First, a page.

As the California Department of Insurance stages hearings on proposed regulations designed to give more money to auto body repair shops, a handful of property/casualty insurance trade associations are voicing their opposition to the proposals.
The groups are: The American Insurance Association, the Association of California Insurance Companies, the National Association of Mutual Insurance Companies, the Pacific Association of Domestic Insurance Companies and the Personal Insurance Federation of California.
CDI is proposing auto body labor rate survey and steering regulations. The auto body labor rate survey regulation is a prescriptive approach on how companies should conduct a labor rate survey. CDI initially estimates that these regulations would cost roughly $1.17 million.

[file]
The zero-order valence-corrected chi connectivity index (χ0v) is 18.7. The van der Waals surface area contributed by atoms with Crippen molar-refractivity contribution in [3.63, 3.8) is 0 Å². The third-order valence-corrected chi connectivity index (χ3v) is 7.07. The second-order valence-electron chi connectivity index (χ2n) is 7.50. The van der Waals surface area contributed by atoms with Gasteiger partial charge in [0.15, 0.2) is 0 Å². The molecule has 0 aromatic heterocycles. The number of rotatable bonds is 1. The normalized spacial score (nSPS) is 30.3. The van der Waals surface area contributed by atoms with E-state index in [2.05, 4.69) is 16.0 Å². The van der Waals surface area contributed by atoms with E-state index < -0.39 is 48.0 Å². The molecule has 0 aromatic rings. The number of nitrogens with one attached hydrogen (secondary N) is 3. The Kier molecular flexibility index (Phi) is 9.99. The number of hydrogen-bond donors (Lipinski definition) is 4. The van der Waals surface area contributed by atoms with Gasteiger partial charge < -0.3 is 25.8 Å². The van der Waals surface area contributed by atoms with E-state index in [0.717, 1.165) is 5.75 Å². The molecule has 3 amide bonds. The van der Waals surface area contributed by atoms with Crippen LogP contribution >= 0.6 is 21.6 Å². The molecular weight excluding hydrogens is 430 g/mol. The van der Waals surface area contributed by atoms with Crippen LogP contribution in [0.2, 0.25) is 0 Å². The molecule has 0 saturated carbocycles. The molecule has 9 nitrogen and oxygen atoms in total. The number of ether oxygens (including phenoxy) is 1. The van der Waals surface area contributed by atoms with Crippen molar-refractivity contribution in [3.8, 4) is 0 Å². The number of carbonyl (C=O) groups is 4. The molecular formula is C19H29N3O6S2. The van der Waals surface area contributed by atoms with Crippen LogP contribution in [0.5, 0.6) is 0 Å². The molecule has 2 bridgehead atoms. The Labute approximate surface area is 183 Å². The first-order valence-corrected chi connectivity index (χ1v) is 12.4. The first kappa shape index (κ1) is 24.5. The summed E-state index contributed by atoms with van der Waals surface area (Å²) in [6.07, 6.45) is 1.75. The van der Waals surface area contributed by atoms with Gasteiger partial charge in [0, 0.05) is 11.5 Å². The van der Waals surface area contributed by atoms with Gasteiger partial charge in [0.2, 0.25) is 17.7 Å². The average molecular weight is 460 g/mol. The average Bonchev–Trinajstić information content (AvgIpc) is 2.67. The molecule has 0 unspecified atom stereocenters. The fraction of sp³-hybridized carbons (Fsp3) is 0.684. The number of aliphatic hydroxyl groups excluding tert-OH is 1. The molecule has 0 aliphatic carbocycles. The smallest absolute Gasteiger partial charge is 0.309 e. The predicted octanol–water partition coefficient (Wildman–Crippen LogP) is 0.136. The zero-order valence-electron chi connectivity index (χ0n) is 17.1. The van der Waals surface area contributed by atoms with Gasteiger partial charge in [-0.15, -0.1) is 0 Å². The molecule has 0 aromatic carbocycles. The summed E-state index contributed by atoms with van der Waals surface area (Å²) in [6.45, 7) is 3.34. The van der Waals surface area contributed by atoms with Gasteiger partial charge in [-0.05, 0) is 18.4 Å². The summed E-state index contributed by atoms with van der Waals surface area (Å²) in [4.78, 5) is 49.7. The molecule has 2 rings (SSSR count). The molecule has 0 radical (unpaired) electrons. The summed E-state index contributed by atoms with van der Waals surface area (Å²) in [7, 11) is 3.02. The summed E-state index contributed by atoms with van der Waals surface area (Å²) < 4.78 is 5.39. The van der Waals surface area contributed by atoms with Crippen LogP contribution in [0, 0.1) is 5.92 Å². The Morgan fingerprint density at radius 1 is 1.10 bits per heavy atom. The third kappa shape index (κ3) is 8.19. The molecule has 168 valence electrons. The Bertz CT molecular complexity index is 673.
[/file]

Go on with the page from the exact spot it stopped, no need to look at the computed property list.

Both regulations exceed CDI’s authority and are examples of regulatory overreach that will ultimately drive up costs for consumers, the associations argue.
The trade associations also disagree that the regulations will benefit consumers as “higher labor rates” could increase insurance premiums.
“The frequency and severity of auto accidents are increasing nationally and are causing California auto body repair costs to skyrocket,” Armand Feliciano, ACIC vice president, said in a statement. “California’s total loss cost per insured car has been climbing and its growth rate since 2013 is now the 4th highest in the nation. CDI’s proposed regulations are untimely because they add costs to a system already struggling with surging costs. These costs could increase premiums paid by California drivers.”
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